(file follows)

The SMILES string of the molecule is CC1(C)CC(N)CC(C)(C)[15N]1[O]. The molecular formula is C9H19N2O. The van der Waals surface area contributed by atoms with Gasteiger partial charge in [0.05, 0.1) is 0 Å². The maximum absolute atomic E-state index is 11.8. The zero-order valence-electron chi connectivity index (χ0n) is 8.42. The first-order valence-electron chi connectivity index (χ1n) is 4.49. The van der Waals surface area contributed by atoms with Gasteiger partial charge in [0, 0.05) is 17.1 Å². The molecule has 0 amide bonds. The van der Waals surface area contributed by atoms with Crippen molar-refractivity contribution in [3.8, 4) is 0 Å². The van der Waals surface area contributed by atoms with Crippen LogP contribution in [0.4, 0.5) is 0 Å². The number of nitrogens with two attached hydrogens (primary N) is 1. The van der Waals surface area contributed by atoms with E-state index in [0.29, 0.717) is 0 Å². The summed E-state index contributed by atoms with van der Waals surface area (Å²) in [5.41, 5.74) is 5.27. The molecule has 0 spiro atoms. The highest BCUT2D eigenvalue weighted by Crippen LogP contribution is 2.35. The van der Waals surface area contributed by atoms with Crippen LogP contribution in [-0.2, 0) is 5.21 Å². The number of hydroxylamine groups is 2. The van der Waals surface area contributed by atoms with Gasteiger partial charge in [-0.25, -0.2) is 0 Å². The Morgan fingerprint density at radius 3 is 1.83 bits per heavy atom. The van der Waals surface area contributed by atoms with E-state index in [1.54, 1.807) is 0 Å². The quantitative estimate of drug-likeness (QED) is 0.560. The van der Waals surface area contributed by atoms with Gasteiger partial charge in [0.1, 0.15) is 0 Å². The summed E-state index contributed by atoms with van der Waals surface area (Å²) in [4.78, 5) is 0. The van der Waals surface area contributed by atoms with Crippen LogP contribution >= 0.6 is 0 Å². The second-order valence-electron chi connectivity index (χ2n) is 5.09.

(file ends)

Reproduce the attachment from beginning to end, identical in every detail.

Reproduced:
The SMILES string of the molecule is CC1(C)CC(N)CC(C)(C)[15N]1[O]. The molecular formula is C9H19N2O. The van der Waals surface area contributed by atoms with Gasteiger partial charge in [0.05, 0.1) is 0 Å². The maximum absolute atomic E-state index is 11.8. The zero-order valence-electron chi connectivity index (χ0n) is 8.42. The first-order valence-electron chi connectivity index (χ1n) is 4.49. The van der Waals surface area contributed by atoms with Gasteiger partial charge in [0, 0.05) is 17.1 Å². The molecule has 0 amide bonds. The van der Waals surface area contributed by atoms with Crippen molar-refractivity contribution in [3.8, 4) is 0 Å². The van der Waals surface area contributed by atoms with Crippen LogP contribution in [0.4, 0.5) is 0 Å². The number of nitrogens with two attached hydrogens (primary N) is 1. The van der Waals surface area contributed by atoms with E-state index in [0.29, 0.717) is 0 Å². The summed E-state index contributed by atoms with van der Waals surface area (Å²) in [5.41, 5.74) is 5.27. The molecule has 0 spiro atoms. The highest BCUT2D eigenvalue weighted by Crippen LogP contribution is 2.35. The van der Waals surface area contributed by atoms with Crippen LogP contribution in [-0.2, 0) is 5.21 Å². The number of hydroxylamine groups is 2. The van der Waals surface area contributed by atoms with Gasteiger partial charge in [-0.25, -0.2) is 0 Å². The Morgan fingerprint density at radius 3 is 1.83 bits per heavy atom. The van der Waals surface area contributed by atoms with E-state index in [1.54, 1.807) is 0 Å². The quantitative estimate of drug-likeness (QED) is 0.560. The van der Waals surface area contributed by atoms with Gasteiger partial charge in [0.1, 0.15) is 0 Å². The summed E-state index contributed by atoms with van der Waals surface area (Å²) in [4.78, 5) is 0. The van der Waals surface area contributed by atoms with Crippen LogP contribution >= 0.6 is 0 Å². The second-order valence-electron chi connectivity index (χ2n) is 5.09.